Written by Linc Bedrosian
Friday, 27 April 2012
Back in the late 1960s, the Los Angeles Rams defensive line was known as "The Fearsome Foursome." Hall of Famer Dick Butkus, the Chicago Bears middle linebacker, reportedly called the Rams' line of Rosey Grier, Merlin Olsen, Lamar Lundy and Deacon Jones the most dominant defensive line in football history.
They left plenty of NFL quarterbacks bruised and battered. These days, another Fearsome Foursome — cod, yellowtail flounder, Atlantic sturgeon and harbor porpoises —is causing New England fishermen plenty of pain.
Increasingly stringent regulations driven by cod's stubborn refusal to meet federal population thresholds have long been a thorn in fishermen's side. And thanks to a controversial 2011 stock assessment, fishermen must contend with a 20 percent catch limit reduction for Gulf of Maine cod stocks for 2012. Even greater cuts may loom in 2013.
Meanwhile, fishermen must also deal with an 80 percent slash of the total allowable catch for 2012 for Georges Bank yellowtail flounder, which swim along with more valuable commercial species. Recent data indicating diminishing yellowtail numbers fueled the decision to cut the catch limit from the 1,140 metric tons given last year to 218 metric tons for 2012.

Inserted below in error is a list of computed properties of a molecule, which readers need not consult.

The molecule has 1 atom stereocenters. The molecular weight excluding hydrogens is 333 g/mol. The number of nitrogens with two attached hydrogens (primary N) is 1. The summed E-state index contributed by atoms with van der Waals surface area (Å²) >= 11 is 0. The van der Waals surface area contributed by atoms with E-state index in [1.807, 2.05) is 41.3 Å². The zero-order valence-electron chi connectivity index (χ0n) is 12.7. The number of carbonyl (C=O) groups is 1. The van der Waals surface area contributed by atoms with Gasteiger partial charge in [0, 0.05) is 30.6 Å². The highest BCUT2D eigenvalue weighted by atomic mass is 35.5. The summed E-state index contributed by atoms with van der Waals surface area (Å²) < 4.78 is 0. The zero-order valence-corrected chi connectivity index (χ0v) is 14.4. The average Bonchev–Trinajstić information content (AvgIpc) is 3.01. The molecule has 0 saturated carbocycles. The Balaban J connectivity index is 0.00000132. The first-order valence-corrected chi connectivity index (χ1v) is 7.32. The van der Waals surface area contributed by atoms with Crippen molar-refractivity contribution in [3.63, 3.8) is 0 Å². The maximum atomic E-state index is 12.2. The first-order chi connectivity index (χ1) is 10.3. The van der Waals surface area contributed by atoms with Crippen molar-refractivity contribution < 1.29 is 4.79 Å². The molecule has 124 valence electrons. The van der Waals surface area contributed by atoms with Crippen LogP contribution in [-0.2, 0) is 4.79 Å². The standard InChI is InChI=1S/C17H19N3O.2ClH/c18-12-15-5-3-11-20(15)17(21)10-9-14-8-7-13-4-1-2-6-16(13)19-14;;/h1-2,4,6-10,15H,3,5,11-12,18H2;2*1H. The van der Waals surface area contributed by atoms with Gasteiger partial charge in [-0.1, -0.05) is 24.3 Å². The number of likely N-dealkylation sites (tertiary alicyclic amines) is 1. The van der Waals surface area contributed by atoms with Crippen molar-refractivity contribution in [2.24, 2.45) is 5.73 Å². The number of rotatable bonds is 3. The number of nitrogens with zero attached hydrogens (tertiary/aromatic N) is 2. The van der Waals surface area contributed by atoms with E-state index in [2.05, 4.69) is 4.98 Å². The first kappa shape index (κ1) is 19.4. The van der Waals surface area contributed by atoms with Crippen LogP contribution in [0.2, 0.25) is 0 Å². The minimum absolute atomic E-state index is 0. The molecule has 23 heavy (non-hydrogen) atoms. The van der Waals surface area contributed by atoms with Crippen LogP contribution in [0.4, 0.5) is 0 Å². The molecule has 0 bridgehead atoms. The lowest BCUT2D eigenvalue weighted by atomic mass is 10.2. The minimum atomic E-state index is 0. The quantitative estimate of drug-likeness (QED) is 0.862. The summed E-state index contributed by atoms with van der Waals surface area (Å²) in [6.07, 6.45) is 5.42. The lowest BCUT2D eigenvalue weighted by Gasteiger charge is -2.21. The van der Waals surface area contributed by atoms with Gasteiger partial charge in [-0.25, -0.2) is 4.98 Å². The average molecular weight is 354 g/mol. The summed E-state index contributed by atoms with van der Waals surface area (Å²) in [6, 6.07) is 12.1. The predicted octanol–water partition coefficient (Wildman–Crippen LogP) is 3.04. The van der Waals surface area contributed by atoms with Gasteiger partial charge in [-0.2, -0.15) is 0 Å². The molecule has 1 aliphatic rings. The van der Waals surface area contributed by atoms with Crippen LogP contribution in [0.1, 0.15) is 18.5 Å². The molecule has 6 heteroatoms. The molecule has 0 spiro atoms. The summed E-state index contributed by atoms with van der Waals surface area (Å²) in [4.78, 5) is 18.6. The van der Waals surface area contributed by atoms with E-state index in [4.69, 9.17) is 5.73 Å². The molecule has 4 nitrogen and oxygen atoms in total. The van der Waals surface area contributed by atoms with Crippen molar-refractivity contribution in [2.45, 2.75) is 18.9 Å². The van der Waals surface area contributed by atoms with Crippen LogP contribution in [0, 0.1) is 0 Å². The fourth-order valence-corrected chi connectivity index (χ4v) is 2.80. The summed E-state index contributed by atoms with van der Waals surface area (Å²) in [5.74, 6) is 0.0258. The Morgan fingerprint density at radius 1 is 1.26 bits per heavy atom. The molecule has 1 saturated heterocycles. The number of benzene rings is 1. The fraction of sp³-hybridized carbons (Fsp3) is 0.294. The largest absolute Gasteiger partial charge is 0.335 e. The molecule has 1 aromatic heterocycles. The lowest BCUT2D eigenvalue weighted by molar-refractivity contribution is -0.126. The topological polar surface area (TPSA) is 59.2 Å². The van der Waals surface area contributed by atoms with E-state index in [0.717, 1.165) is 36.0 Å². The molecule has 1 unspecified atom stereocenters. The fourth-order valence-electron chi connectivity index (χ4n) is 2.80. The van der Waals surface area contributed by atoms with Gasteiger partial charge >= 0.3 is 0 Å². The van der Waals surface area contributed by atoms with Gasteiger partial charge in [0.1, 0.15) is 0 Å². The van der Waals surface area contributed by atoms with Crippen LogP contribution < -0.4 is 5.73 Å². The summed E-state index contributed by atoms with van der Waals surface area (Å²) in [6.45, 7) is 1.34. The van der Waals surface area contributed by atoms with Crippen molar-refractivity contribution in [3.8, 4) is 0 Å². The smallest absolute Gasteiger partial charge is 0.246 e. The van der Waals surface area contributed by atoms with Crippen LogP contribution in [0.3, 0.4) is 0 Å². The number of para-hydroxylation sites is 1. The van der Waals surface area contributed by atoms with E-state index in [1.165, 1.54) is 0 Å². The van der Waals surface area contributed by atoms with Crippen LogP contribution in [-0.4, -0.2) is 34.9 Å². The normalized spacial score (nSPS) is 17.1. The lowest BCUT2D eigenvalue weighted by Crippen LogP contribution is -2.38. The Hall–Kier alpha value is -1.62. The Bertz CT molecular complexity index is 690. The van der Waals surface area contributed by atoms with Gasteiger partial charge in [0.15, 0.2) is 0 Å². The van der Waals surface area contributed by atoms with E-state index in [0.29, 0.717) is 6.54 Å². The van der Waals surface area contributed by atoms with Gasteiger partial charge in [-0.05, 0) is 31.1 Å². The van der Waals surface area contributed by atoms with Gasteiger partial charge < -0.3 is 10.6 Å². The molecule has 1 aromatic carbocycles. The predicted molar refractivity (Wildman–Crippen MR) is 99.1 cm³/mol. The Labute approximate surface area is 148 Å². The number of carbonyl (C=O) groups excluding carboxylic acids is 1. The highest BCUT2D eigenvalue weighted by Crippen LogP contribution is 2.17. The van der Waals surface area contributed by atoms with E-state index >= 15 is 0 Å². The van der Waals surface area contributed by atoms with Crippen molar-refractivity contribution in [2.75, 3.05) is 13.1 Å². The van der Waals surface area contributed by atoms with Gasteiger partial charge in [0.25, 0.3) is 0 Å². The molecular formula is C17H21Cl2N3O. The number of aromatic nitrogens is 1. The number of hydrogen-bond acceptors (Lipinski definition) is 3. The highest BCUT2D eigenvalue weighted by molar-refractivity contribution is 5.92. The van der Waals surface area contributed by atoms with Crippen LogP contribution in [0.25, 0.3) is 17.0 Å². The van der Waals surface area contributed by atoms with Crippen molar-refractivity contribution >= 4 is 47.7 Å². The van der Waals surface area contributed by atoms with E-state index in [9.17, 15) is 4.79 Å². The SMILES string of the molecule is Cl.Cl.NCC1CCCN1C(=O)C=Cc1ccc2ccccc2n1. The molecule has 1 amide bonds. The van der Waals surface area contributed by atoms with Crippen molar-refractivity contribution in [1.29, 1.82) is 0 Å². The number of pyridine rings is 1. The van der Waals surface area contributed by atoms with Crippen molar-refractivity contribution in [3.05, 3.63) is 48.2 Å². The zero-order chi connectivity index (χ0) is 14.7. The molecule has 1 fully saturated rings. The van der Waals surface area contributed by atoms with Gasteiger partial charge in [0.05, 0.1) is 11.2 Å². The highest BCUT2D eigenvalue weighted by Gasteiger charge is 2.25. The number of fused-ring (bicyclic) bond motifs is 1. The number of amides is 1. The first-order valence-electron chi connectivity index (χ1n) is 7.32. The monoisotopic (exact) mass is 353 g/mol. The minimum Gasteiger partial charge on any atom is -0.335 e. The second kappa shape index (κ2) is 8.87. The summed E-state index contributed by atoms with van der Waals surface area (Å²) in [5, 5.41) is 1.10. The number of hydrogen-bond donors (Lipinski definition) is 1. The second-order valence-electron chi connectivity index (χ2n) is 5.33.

Add to the cod and yellowtail cuts NMFS' announcement of a shutdown of prime Gulf of Maine pollock grounds in October and November to gillnets to reduce harbor porpoise deaths. Bycatch rates for the federally protected porpoises exceed thresholds set under a 2010 management plan, the agency says, thus triggering the two-month closure.
Last but not least is the prospect of restrictions that would aim to protect Gulf of Maine Atlantic sturgeon stocks, which NOAA designated as "threatened" earlier this year. The New England council discussed the possibility of developing sturgeon protection measures this week that could impact sink gillnet operations.
Like many a great quarterback, New England fishermen keep getting knocked down by formidable opponents, but they find it within themselves to keep getting back up again. The trick will be for them to continue to find a way to stay in the game.
The following was released by the Maine Department of Marine Resources on Jan. 22:
The Maine Department of Marine Resources announced an emergency regulation that will support the continued rebuilding effort in Maine’s scallop fishery. The rule, effective January 23, 2016, will close the Muscle Ridge Area near South Thomaston and the Western Penobscot Bay Area.Read more...
Louisiana’s Department of Wildlife and Fisheries, which governs commercial and recreational fishing in the state, got a new boss in January. Charlie Melancon, a former member of the U.S. House of Representatives and state legislator, was appointed to the job by the state’s new governor, John Bel Edwards.
Although much of his non-political work in the past has centered on the state’s sugar cane industry, Melancon said he is confident that other experience, including working closely with fishermen when in Congress, has prepared him well for this new challenge.Read more...